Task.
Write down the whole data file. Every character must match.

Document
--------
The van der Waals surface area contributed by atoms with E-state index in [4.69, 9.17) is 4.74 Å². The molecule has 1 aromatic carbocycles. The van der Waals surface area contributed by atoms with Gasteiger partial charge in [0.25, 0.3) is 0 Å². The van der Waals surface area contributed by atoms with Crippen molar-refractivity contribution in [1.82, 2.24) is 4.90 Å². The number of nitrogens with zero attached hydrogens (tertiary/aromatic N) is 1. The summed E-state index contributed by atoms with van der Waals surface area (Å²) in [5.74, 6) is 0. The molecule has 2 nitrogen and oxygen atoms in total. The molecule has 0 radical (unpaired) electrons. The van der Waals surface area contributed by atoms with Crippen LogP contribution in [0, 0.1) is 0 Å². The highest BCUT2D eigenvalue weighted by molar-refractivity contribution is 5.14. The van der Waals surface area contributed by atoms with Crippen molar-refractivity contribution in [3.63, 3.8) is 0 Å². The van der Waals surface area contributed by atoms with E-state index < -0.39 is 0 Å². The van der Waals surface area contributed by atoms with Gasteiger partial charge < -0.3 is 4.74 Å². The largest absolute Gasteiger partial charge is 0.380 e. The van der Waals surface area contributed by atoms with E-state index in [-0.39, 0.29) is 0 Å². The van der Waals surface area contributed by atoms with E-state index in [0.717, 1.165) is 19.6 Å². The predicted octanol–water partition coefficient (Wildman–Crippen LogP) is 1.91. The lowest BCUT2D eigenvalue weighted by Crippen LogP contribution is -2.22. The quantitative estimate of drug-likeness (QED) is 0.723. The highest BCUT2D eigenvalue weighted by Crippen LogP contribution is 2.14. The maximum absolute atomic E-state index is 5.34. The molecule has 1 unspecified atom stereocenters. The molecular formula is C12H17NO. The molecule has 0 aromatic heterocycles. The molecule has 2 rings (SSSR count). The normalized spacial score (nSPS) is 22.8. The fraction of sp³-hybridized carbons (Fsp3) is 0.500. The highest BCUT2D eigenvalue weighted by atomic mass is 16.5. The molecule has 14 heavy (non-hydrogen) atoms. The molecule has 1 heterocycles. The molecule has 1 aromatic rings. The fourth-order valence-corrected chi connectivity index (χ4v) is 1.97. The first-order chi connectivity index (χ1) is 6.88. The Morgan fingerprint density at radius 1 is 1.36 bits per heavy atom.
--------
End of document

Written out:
The van der Waals surface area contributed by atoms with E-state index in [4.69, 9.17) is 4.74 Å². The molecule has 1 aromatic carbocycles. The van der Waals surface area contributed by atoms with Gasteiger partial charge in [0.25, 0.3) is 0 Å². The van der Waals surface area contributed by atoms with Crippen molar-refractivity contribution in [1.82, 2.24) is 4.90 Å². The number of nitrogens with zero attached hydrogens (tertiary/aromatic N) is 1. The summed E-state index contributed by atoms with van der Waals surface area (Å²) in [5.74, 6) is 0. The molecule has 2 nitrogen and oxygen atoms in total. The molecule has 0 radical (unpaired) electrons. The van der Waals surface area contributed by atoms with Crippen LogP contribution in [0, 0.1) is 0 Å². The highest BCUT2D eigenvalue weighted by molar-refractivity contribution is 5.14. The van der Waals surface area contributed by atoms with Crippen molar-refractivity contribution in [3.63, 3.8) is 0 Å². The van der Waals surface area contributed by atoms with E-state index < -0.39 is 0 Å². The van der Waals surface area contributed by atoms with Gasteiger partial charge < -0.3 is 4.74 Å². The largest absolute Gasteiger partial charge is 0.380 e. The van der Waals surface area contributed by atoms with E-state index in [-0.39, 0.29) is 0 Å². The van der Waals surface area contributed by atoms with E-state index in [0.717, 1.165) is 19.6 Å². The predicted octanol–water partition coefficient (Wildman–Crippen LogP) is 1.91. The lowest BCUT2D eigenvalue weighted by Crippen LogP contribution is -2.22. The quantitative estimate of drug-likeness (QED) is 0.723. The highest BCUT2D eigenvalue weighted by Crippen LogP contribution is 2.14. The maximum absolute atomic E-state index is 5.34. The molecule has 1 unspecified atom stereocenters. The molecular formula is C12H17NO. The molecule has 0 aromatic heterocycles. The molecule has 2 rings (SSSR count). The normalized spacial score (nSPS) is 22.8. The fraction of sp³-hybridized carbons (Fsp3) is 0.500. The highest BCUT2D eigenvalue weighted by atomic mass is 16.5. The molecule has 14 heavy (non-hydrogen) atoms. The molecule has 1 heterocycles. The molecule has 1 aromatic rings. The fourth-order valence-corrected chi connectivity index (χ4v) is 1.97. The first-order chi connectivity index (χ1) is 6.88. The Morgan fingerprint density at radius 1 is 1.36 bits per heavy atom.